Clownfish study suggests single genus

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The most in-depth study of clownfish evolution to date has suggested that the fish may be members of a single genus, rather than two.

The new molecular study by Santini and Polacco, which is due to be published in the journal Gene, has provided evidence to suggest that all clownfishes are descendents of a common ancestor.

This monophyletic origin for the subfamily Amphiprioninae is at odds with morphological taxonomy, which splits the subfamily into two genera: Amphiprion and Premnas.

Although most fishkeepers are aware of only a single species, the Maroon clown, Premnas biaculeatus, the Premnas genus actually contains three species: the other two, Premnas trifasciatus and Premnas leucodesmus, are rarely imported.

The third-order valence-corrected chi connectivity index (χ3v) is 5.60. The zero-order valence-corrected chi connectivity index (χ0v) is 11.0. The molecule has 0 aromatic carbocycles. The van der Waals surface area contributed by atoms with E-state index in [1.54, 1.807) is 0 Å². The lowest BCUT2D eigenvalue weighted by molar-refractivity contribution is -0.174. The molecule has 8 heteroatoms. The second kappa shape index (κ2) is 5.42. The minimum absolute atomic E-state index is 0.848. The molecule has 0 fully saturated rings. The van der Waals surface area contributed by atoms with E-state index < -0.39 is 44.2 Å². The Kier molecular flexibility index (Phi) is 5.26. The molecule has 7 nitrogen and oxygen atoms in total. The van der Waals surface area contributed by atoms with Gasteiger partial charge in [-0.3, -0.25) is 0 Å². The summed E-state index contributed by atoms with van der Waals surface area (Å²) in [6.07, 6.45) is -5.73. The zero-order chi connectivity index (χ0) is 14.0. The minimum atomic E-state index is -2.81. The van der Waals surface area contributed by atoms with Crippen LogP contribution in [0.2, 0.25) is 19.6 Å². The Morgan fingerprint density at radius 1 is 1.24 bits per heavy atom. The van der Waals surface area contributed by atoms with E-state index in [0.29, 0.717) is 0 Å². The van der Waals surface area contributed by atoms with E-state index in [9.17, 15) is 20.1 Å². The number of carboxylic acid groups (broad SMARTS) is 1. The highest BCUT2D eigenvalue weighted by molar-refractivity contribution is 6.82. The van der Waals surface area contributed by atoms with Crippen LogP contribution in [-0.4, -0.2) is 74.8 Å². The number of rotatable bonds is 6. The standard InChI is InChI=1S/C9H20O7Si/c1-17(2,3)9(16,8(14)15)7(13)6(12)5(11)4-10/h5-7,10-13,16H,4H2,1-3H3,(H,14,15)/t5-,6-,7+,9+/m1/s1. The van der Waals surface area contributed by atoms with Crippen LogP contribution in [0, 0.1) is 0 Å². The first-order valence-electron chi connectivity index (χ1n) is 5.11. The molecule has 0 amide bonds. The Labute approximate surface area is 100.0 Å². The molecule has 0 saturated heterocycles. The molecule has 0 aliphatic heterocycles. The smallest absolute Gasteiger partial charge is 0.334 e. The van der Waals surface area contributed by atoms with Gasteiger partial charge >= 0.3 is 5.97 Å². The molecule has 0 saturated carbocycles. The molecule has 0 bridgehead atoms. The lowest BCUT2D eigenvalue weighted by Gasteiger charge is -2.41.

Morphologically, Premnas are rather different to Amphiprion species and have a prominent spine on their opercula or gill covers, which is absent in Amphiprion.

The molecular evidence for the monophyly of the Amphiprioninae seems to suggest that all members of the subfamily could be members of a single genus.

The study is the largest done on the Amphiprioninae to date and analysed the genetic material of many species never previously studied in this manner.

Santini and Polacco sequenced the cytochrome b gene, 16S ribosomal RNA gene and the first half of the D-loop, of 23 of the 28-32 of clownfish to reconstruct a molecular phylogeny.

For more details see the paper: Santini S, Polacco G (2006) - Finding Nemo: Molecular phylogeny and evolution of the unusual life style of anemonefish. Gene. 2006.